Monthly Archives: March 2016

Instrument Assisted Soft Tissue Mobilization – Part Deux


After seeing the responses, shares, likes, etc from last weeks blog on Less is More, I wanted to take a few moments to expand on the foundations of IASTM and provide y’all with some points to think about when considering adding this treatment to your clinical repertoire.

The General Consensus

Like every other technique we use and know works- more research is needed. I am by no way shape of form a “research guru” and i really strive to use the take true evidence informed practice to heart. The basic jist is that from a mechanical standpoint, there are a lot of proposed methods of how the technique works.  Quite a bit have merit, but more in-depth studies need to be done.  In general we know when you increase perfusion to the tissue, health properties can increase.  There are also some studies that have looked at increased fibroblast production and others that have show an increase in MMP-1, which is an enzyme that cam break down unwanted collagen (Schleip).

From a neurological standpoint we know there are roughly more than 500 nerve endings per sq inch of skin and of those nerve endings, 80% are sensory fibers that have a high concentration of interstitial receptors.  These receptors are highly adapting mechanoreceptors that respond best to light touch and pressure.

Why Tools vs Hands?

There are lost of reasons why you might want to use tools…  For starters, it sure is a nice way to save your hands!  That’s half true and half kidding.  When done right, it truly is a great way to save your hands.  There is no need to “dig” or “rake” at their skin so the pressure you use is not forceful/etc.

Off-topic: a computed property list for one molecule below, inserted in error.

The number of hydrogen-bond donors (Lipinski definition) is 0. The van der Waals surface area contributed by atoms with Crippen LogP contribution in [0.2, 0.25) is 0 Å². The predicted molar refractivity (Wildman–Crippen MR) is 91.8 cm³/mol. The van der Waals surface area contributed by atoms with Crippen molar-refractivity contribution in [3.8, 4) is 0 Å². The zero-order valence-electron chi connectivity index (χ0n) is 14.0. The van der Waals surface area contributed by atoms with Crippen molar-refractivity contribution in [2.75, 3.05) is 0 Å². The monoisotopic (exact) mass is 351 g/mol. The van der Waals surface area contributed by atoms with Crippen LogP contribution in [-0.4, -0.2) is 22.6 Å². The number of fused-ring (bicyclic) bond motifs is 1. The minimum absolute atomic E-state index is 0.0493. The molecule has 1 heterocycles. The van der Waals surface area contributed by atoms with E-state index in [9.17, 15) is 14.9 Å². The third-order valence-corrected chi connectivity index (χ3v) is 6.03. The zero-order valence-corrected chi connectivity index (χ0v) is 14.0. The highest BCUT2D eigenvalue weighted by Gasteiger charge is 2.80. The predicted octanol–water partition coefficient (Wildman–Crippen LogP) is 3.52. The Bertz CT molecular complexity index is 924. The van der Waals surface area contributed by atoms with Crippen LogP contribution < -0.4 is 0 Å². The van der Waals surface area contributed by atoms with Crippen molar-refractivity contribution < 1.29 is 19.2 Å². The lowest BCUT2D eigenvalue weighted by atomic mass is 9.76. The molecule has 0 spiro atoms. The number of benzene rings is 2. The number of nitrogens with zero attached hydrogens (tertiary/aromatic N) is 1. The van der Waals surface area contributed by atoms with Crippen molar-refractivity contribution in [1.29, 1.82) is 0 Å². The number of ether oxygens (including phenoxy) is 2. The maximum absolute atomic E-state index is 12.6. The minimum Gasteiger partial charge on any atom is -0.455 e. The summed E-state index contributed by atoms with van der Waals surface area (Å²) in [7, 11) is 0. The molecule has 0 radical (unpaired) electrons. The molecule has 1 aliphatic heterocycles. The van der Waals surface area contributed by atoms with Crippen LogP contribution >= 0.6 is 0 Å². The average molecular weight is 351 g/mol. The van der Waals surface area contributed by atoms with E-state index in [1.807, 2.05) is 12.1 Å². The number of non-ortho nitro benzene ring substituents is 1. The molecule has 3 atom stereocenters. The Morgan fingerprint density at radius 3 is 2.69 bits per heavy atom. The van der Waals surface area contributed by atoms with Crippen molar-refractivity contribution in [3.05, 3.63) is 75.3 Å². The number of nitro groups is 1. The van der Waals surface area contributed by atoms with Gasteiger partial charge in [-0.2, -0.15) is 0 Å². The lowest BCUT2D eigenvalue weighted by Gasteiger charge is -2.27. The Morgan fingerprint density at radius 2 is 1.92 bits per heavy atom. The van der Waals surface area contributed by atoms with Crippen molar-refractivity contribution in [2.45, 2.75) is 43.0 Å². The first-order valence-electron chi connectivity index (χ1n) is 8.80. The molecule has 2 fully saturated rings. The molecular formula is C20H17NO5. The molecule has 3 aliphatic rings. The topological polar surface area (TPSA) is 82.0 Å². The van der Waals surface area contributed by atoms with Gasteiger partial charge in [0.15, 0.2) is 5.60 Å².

I think it’s important for people to know that this technique is not meant to replace your hands.  A great clinician will use this tool (pardon the pun) as a way to enhance what they feel with their hands and as well use it appropriately in conjunction with other manual techniques.  Personally I always do hands on manual therapy first prior to using any tools.  I want my hands to tell me first what’s going on and then fine tune it some more with the tools.

Treatment Progressions Options

In the ideal world, static before dynamic and unloaded prior to loaded techniques.  Think about it this way- stick to static techniques with your early stage patients and/or acute cases.  You’ll start wanting to get into some dynamic techniques once you have progressed and you’re attempting to use the tools to help retrain some motor control issues or reinforce the good movement.

What Tools Do I use?

My personal preferences are The Edge Tool ( and Smart Tools (  These are my preferences, but it’s good to note that there are TONS of options out there.  Graston, ASTYM, Hawk Grips, Myofascial Releaser, Fat Tools, Reflex hammers, butter knifes, etc.  I think they all have their positives and all have their limitations.

Where to Find Education on IASTM

Obviously you can go straight to Medical Minds In Motion and search through our seminars.  We will be in Las Vegas, NYC, Boston, Hattiesburg, Houston and many more locations between now and the end of May.  Keep checking back for more info on future dates!

– Daigle Out